Jobs in 19th Century Mines In early mines, when families would often all work together, each member of the family would play a part. They all helped to mine as much coal as possible, so that the family could make a living.
The Hewer The hewer’s job was to mine the coal from the coal seam. He would use hand tools such as a sharp pick. The hewer would have to work in an area no taller than the height of the coal seam, which could be less than 60 cm. The hewer would work with a single candle to enable him to see what he was doing.
Image of Hewer from 1842 Children’s Employment Commission (Mines). © NCM M E
The Getter This work might be done by a woman. She would shovel the coal produced by the hewer into the coal corves (large baskets) or tubs (small carts), often working on her knees. Sometimes this work would be done by the hewer.
The Hurrier Often crawling on hands and knees, the hurrier would pull the tubs or corves of coal along the roadways to the pit-bottom. They had to wear belts attached to a heavy chain. This chain passed © NCMME
between their legs and was attached to the coal tub. As the hewer and getter filled the tubs, these were taken away to the pit bottom to be lifted to the surface.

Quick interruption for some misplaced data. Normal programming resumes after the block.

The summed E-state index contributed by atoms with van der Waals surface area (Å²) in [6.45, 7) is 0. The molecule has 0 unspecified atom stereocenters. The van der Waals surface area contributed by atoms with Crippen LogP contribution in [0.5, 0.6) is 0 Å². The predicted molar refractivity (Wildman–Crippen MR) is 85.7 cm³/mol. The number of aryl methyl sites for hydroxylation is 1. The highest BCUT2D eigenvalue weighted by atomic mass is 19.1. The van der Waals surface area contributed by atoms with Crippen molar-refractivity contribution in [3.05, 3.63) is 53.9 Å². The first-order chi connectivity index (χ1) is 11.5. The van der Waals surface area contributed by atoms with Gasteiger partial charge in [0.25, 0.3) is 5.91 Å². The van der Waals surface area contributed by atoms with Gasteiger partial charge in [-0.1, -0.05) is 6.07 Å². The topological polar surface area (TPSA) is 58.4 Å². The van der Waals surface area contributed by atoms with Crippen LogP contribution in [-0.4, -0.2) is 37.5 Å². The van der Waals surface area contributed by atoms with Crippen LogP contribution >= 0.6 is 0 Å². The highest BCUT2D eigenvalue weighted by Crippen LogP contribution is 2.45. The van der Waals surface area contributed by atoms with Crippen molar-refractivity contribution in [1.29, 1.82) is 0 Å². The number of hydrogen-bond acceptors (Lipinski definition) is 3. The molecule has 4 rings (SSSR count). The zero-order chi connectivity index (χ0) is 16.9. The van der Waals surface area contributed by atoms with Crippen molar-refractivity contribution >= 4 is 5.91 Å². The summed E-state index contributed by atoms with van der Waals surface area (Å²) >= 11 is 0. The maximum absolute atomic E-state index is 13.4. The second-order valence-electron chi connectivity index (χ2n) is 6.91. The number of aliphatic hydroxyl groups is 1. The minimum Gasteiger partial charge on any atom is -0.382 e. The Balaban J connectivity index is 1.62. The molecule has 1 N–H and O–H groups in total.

The Thruster This job was often done by girls working with a hurrier. The hurrier would pull the tubs and the thrusterâ€™s job was to push the tub with her hands and her forehead. Some thrusters might lose their hair by pushing the heavy tubs with their head.
Image of Thruster from 1842 Childrenâ€™s Employment Commission (Mines). ÂŠ NCM M E
The younger children worked in pairs, one as a hurrier, one as a thruster. The older children, and especially women hurriers, worked alone.
The Trapper The youngest children in the mine worked as trappers. Children started work as young as five years old. They sat at the wooden ventilation doors, opening them when hurriers brought loaded tubs to the pit-bottom or returned with empties, and closing them again afterwards. It was a very responsible job for such young children as the whole ventilation system of the mine depended on them; one door left open could starve the pit of air. Although it was not a physically hard job it was very boring and lonely. Trappers could not usually afford a candle, and would sit in the dark for long periods.
Image of Trapper from 1842 Children’s Employment Commission (Mines). © NCM M E
Fact Devlin,R., 1988. Children in the Pit (The Friends of Whitehaven Museum). Gallop,A., 2010. Victoria’s Children of the Dark (The History Press). Hannavy,J., 2009. The Victorians and Edwardians at work (Shire). NCMME Resource pack, Victorian Workers and Child Labour, (NCMME ).
Fiction Preece, R., 1992. Danger in the Dark (NCMME).
Find out more about the roles of mine workers in the 19th Century on site at the Museum, in the 1842 Gallery and on the underground tour.